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District Profile

IF the Walnut Creek School District needs extra funding, it turns to the Walnut Creek Education Foundation (www.wcefk12.org).

Pittsburgh Public Schools is focused on reforming its teacher recruitment, evaluation and training systems, along with better coordinating its student services. In both goals, the district is being helped by elements of the business community, including a billionaire philanthropist and some MBA students.

“Give the people what they want!” That could be the slogan for the Digital Door Project at Denver Public Schools (DPS).

When the district decided to gather the data from shelves, binders, books, and warehouses and turn them into something useful, the first step was financing. The Michael and Susan Dell Foundation, the Eli and Edythe Broad Foundation, and a general bond provided the necessary funding.

“Once funding was in place, we started working with focus groups to outline their data needs and connect it to the curriculum,” says Connie Casson, deputy strategy officer.

The word "globalization" doesn't often conjure images of the U.S. heartland, but one Oklahoma district is going global through an innovative approach to teaching foreign language. Jenks Public Schools Superintendent Kirby Lehman is a strong supporter of foreign language and cultural integration. His appreciation for Chinese education led him to create Chinese language and exchange programs for Jenks Middle School and Jenks High School.

On April 7, 2009, as the nation agonized over a worsening economy, voters in western Wisconsin's Elk Mound Area School District passed a $9.3 million referendum to upgrade its three aging, overcrowded schools. On that same day, similar referendums in surrounding school districts failed. How did Elk Mound, a rural community without even a local newspaper, convince voters to address the needs of students?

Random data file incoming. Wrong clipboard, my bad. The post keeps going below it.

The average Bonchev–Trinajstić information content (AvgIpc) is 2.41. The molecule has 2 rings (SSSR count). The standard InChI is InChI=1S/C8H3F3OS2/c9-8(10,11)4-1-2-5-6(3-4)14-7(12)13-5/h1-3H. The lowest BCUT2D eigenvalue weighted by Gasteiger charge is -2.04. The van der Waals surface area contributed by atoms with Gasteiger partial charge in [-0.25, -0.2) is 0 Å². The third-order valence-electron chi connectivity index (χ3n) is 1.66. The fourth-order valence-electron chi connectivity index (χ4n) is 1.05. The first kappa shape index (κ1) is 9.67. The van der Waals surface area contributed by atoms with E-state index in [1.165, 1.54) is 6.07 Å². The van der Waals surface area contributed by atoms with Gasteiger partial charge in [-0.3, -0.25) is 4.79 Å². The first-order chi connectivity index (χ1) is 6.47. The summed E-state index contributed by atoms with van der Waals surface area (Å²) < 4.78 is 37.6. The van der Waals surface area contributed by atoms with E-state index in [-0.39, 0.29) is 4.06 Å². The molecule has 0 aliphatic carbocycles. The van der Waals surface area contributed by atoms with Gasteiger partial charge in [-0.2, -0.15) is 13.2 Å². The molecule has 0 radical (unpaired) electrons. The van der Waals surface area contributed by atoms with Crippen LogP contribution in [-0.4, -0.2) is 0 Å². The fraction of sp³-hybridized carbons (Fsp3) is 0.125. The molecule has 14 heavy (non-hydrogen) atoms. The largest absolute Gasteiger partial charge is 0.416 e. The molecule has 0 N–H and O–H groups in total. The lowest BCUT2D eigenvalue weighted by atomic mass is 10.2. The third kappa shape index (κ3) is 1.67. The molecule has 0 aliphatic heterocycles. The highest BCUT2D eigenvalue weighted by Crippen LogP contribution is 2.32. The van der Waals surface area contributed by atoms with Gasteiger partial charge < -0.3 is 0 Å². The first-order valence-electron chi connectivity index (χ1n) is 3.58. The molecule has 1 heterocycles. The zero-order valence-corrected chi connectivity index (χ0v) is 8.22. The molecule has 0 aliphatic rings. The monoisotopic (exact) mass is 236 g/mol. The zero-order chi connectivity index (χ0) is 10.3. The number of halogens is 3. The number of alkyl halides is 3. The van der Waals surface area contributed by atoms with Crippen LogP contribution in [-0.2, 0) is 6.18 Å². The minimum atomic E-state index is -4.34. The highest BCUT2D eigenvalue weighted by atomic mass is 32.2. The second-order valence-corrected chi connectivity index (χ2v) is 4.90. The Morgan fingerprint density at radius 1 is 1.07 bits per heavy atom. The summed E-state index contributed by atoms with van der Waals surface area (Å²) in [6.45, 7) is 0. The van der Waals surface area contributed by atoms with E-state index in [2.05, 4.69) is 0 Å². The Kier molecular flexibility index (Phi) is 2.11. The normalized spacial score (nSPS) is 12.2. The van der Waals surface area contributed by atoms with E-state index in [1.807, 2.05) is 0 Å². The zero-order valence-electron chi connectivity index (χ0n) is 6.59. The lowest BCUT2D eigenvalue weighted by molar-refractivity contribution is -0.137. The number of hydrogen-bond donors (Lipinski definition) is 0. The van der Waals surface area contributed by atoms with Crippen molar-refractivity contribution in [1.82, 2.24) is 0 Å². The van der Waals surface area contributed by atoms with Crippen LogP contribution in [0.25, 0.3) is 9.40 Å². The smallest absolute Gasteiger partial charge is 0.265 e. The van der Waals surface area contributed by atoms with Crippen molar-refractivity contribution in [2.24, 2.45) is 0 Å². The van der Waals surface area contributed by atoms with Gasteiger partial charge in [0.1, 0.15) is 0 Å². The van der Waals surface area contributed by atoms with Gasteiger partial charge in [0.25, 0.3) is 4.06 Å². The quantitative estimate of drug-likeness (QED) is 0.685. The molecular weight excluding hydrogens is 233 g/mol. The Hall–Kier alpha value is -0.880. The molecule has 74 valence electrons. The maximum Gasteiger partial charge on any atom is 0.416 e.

Like other districts with schools that are not meeting adequate yearly progress (AYP) goals for five consecutive years, Hawaii is restructuring its low performing schools as required by the No Child Left Behind (NCLB) law. Unlike most other districts, however, Hawaii, a single statewide district, has been doing it for five years with the support of three independent education consulting firms working directly with administrators and teachers in the failing schools.

For the Tangipahoa Parish School System, federal stimulus funds provided a unique opportunity to get some new computers for its classrooms. But for the district, located about 40 miles northwest of New Orleans, upgrading systems wasn’t a simple matter of buying new, previously unaffordable machines.

John Long, superintendent of the Warren County R-III School District in Missouri, knew that one of the school campuses was badly in need of an upgrade.

In just four years, Arthur W. Stellar has helped Taunton Public Schools become first in English language arts and second in math among the 22 urban districts in Massachusetts. It is one of only two urban districts to make AYP for three years in a row. The dropout rate has gone from 6.8 percent to 4.2 percent. The fourth grade at one elementary school—with 80 percent low-income students—finished third highest in math among the state’s 1,176 elementary schools. Another elementary school is eligible for state nomination for National Blue Ribbon status.

In just four years, Arthur W. Stellar has helped Taunton Public Schools become first in English language arts and second in math among the 22 urban districts in Massachusetts. It is one of only two urban districts to make AYP for three years in a row. The dropout rate has gone from 6.8 percent to 4.2 percent. The fourth grade at one elementary school—with 80 percent low-income students—finished third highest in math among the state’s 1,176 elementary schools. Another elementary school is eligible for state nomination for National Blue Ribbon status.

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